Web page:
Mixed Greens Blog

Mixed Greens Blog
Living Sustainably in the Pacific Northwest

05
November
2008

Reaching Across the Aisle for Red Peppers

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If I had been thinking clearly I might have planned a “blue dish” for our election party like the one my friend Sharon told me about. You know — blue tortilla chips, blueberries, blue potatoes, etc. But since I only had one thing on my mind and it clearly wasn’t the color of food, I came up with a red dish instead. I promise you it is delicious and it never hurts to reach across the aisle, especially when it comes to food.

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Last week may have been your last chance to get roasted peppers from Billy’s Organic at the University Farmers Market but you can still find peppers and roast your own. Just stick them on the grill, turning with tongs until the skins are charred and blistered. Immediately put them in a plastic bag for about 10 minutes. Take them out, scrape the black skin off the outside and seeds from the inside. Fire gives peppers a wonderfully smoky flavor. I’ve also heard of using the flame on a gas stove or you can also put them in a hot (400 degree) oven for about 20 minutes.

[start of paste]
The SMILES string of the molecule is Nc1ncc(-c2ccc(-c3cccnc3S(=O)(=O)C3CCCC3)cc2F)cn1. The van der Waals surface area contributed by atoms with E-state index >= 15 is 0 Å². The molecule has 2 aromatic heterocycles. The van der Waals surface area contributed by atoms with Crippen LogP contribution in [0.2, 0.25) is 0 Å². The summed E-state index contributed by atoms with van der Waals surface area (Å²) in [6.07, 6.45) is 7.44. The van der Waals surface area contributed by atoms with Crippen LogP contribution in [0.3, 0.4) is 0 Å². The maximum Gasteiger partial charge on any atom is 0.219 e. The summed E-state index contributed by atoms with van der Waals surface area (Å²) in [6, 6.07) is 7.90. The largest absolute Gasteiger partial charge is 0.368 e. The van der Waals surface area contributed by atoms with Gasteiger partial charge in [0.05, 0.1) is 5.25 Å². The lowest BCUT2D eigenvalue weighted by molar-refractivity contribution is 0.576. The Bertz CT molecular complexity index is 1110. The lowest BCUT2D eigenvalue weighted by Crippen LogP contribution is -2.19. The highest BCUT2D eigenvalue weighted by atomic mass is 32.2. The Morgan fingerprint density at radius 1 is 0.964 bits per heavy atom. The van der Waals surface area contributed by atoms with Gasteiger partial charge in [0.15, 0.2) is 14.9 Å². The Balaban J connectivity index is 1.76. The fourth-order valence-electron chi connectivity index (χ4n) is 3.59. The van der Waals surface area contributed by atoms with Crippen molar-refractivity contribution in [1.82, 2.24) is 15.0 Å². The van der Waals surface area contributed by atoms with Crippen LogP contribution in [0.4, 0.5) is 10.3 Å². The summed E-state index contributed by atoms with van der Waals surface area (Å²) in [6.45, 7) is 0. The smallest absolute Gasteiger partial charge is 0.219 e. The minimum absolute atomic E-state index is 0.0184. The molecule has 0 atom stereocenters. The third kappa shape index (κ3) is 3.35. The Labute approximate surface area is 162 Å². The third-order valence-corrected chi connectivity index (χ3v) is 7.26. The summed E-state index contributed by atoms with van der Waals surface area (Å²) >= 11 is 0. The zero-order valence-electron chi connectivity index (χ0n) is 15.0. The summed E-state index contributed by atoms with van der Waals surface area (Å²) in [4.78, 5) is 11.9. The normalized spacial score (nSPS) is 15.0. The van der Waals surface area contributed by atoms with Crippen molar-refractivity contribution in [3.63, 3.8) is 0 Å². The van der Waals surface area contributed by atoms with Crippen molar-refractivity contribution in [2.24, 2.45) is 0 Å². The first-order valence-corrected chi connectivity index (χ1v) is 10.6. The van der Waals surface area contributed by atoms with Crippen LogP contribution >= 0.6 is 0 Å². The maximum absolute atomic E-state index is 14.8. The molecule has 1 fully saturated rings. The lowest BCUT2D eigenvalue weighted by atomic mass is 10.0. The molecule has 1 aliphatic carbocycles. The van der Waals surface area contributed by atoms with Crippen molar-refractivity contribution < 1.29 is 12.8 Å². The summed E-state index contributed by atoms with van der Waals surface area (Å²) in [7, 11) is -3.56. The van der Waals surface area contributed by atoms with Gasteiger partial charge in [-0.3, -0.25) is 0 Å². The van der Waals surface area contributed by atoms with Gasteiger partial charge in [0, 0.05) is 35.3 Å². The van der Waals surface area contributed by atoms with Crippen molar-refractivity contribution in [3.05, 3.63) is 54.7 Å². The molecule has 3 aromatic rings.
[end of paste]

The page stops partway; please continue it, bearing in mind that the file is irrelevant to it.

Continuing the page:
Combine two local ingredients — roasted red peppers and hazelnuts, along with garlic, red wine vinegar, fresh rosemary, olive oil and you have a Northwest version of the Spanish sauce known as romesco. It can be used along side all kinds of food but is especially good with grilled meat or fish. I’m serving mine with sliced pork tenderloin along with a baguette. Perfect finger food for a celebration served buffet style.

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Northwest Romesco Sauce

3 large roasted red bell peppers, seeds and black skin removed

1/4 cup toasted hazelnuts*

2 cloves garlic

2 T red wine vinegar

1 T chopped rosemary

1 t sugar

1 t salt

pinch of cayenne

1/2 t smoky paprika

1/2 cup olive oil

Put all the ingredients in a food processor except olive oil. Process until the nuts are finely ground. With the processor going, slowly pour in the olive oil in a steady stream. Taste for seasoning. Store covered in the fridge for up to a week.

*Almost all of the hazelnuts consumed in the US are grown in Oregon and Washington. We’re lucky to have Holmquist Orchards at University, West Seattle and Pike Place Markets. They grow Duchilly hazelnuts, a sweeter, more thinly skinned variety.

This recipe was inspired by The Herbfarm Cookbook, by Jerry Traunfeld — still a favorite after years of use.


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2 Responses »

  1. I’ve been meaning to try those Holmquist hazelnuts. Sounds like a great way to use them, even on Election night. Good thing you’re not superstitious!

  2. That’s one good looking sauce, the hue notwithstanding.